Just noticed that Technorati has release another “State of the Blogosphere” report. What I like most about this version compared to previous years is that they “asked some of the leading minds on the Blogosphere to give us their thoughts on where blogging is headed.” I’m pasting in a few below:
“The word blog is irrelevant, what’s important is that it is now common, and will soon be expected, that every intelligent person (and quite a few unintelligent ones) will have a media platform where they share what they care about with the world.”
“Blogging is getting easier and easier and some day, we’ll all have blogs of one sort or another. Most won’t look like my blog, maybe more like mytumblog or my twitter feed, but even more likely they’ll look like something else. Earlier this year I wrote on my blog, ‘Honestly I am not envisioning anything other than this; every single human being posting their thoughts and experiences in any number of ways to the Internet.’ That’s where we are headed and blogging is a big part of that.”
* Fred Wilson
* Managing Partner
* Union Square Ventures
“Although new ‘right-now’ web tools like twitter and lifestreaming aggregators like friendfeed have shifted some attention from classic blogging, they’ve actually deepened the conversation and made the blog, as a place to comment, reflect, and analyze, more central than ever. Blogging has become part of the daily discourse within many communities, and more and more essential is a growing number of disciplines outside of the technosphere.”
* Susan Mernit
* co-founder, People’s Software Company
This week I’ll be showing my students 2 episodes of Law and Order, one from 1999 called “Chatroom” and one from 2006 called “Avatar.” Both deal with issues related to the speed, reach, anonymity, and interactivity of the Internet, which [coincidentally? heehee] are the key terms Laura Gurak uses to define the term “cyberliteracy” in her book Cyberliteracy: Navigating the Internet with Awareness.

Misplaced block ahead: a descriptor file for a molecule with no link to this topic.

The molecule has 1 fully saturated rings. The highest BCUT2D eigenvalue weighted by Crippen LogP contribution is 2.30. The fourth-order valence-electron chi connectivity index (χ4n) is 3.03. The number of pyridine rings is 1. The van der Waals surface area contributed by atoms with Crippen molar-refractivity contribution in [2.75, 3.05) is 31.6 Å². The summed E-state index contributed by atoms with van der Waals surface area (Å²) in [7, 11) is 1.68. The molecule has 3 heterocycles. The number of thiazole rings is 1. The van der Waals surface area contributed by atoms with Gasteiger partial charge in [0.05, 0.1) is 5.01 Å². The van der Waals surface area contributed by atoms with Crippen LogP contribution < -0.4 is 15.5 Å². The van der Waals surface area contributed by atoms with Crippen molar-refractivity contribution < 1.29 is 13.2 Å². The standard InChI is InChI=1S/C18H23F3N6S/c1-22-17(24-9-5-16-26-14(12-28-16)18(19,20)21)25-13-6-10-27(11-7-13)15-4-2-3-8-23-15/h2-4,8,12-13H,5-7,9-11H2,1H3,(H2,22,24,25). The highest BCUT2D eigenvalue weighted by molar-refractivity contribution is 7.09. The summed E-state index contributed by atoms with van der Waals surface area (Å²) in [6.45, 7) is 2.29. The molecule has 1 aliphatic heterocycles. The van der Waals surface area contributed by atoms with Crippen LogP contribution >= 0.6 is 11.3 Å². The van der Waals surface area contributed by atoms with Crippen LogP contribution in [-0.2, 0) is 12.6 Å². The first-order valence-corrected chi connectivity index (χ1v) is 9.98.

I’ll post more after we have our class discussions to highlight what my so-called “digital natives” AKA freshmen on a laptop campus had to say about them. I’m most interested to see if they feel the 1999 episode is dated or not. When I watched it the other day to prepare, I felt the plot twists were a bit over the top, but at least they included family members/issues of parental control over computer use.
As far as future television programs that rely on the internet & Web 2.0 software apps that I may include in future lesson plans, I know there have been several CSI episodes that focus on YouTube videos, virtual worlds such as SecondLife, and gaming guilds, as well as the episode “Goodbye and Good Luck” [see clip below] that used Twitter to solve a crime:
POST EDITED ON 11/11 TO INCLUDE THIS NEW CSI: NY CLIP
Thought I posted for NaBloPoMo today, but looks like I’m getting this post in with only 10 minutes to spare.
Here we go!
I’ve been noticing several sites talk about the use of the internet in this election, one of which being “Blogged Down in the Past,” from the Columbia Journalism Review. See the map below to note “…a fundamental difference in the candidates’ approach to the blogosphere.”
Obviously these videos aren’t as polished, but they still have an impact and purpose, whether to inform or persuade. Since I’ve looked at the use of internet in political campaigns since 2003, I’m just baffled at how much things have changed, how widespread access has become, and how people are using the internet in more innovative ways than thought possible.
Consuming, Producing, AND Sharing content = Citizen Media!
After noticing all the Twitter election coverage tools, I’ve decided to spend tomorrow reviewing these sites [and others] with my students. To do this most effectively, I need to begin with a quick lecture on Howard Dean’s 2004 blog and the ever-growing power of video.